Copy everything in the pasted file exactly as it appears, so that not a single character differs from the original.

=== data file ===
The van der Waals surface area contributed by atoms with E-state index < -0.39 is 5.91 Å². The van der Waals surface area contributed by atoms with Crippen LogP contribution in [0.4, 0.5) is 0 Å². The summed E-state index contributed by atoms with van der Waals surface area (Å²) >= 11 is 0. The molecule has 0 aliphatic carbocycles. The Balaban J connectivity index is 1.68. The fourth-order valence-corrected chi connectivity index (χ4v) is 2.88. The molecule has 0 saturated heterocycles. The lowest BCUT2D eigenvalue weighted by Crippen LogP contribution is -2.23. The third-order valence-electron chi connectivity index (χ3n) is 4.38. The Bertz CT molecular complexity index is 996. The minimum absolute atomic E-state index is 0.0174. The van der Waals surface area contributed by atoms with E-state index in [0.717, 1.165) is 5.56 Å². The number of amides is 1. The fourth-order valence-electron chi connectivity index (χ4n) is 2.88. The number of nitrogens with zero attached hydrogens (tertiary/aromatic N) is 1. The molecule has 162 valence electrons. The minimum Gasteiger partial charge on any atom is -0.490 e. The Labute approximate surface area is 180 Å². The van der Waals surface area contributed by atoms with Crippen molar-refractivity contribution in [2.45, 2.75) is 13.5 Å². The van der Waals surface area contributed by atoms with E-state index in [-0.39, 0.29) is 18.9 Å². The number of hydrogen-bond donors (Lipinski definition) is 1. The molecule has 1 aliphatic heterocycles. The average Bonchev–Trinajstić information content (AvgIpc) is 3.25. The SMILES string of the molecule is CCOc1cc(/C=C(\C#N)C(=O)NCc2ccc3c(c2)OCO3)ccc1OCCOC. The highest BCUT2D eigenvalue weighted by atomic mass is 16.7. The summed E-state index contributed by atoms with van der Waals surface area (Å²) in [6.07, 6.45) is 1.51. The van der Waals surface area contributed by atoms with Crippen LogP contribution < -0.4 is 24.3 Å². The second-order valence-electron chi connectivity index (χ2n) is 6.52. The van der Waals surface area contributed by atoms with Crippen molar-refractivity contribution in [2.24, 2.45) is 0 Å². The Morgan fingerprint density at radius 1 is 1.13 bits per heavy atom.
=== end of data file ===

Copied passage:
The van der Waals surface area contributed by atoms with E-state index < -0.39 is 5.91 Å². The van der Waals surface area contributed by atoms with Crippen LogP contribution in [0.4, 0.5) is 0 Å². The summed E-state index contributed by atoms with van der Waals surface area (Å²) >= 11 is 0. The molecule has 0 aliphatic carbocycles. The Balaban J connectivity index is 1.68. The fourth-order valence-corrected chi connectivity index (χ4v) is 2.88. The molecule has 0 saturated heterocycles. The lowest BCUT2D eigenvalue weighted by Crippen LogP contribution is -2.23. The third-order valence-electron chi connectivity index (χ3n) is 4.38. The Bertz CT molecular complexity index is 996. The minimum absolute atomic E-state index is 0.0174. The van der Waals surface area contributed by atoms with E-state index in [0.717, 1.165) is 5.56 Å². The number of amides is 1. The fourth-order valence-electron chi connectivity index (χ4n) is 2.88. The number of nitrogens with zero attached hydrogens (tertiary/aromatic N) is 1. The molecule has 162 valence electrons. The minimum Gasteiger partial charge on any atom is -0.490 e. The Labute approximate surface area is 180 Å². The van der Waals surface area contributed by atoms with Crippen molar-refractivity contribution in [2.45, 2.75) is 13.5 Å². The van der Waals surface area contributed by atoms with E-state index in [-0.39, 0.29) is 18.9 Å². The number of hydrogen-bond donors (Lipinski definition) is 1. The molecule has 1 aliphatic heterocycles. The average Bonchev–Trinajstić information content (AvgIpc) is 3.25. The SMILES string of the molecule is CCOc1cc(/C=C(\C#N)C(=O)NCc2ccc3c(c2)OCO3)ccc1OCCOC. The highest BCUT2D eigenvalue weighted by atomic mass is 16.7. The summed E-state index contributed by atoms with van der Waals surface area (Å²) in [6.07, 6.45) is 1.51. The van der Waals surface area contributed by atoms with Crippen LogP contribution < -0.4 is 24.3 Å². The second-order valence-electron chi connectivity index (χ2n) is 6.52. The van der Waals surface area contributed by atoms with Crippen molar-refractivity contribution in [2.24, 2.45) is 0 Å². The Morgan fingerprint density at radius 1 is 1.13 bits per heavy atom.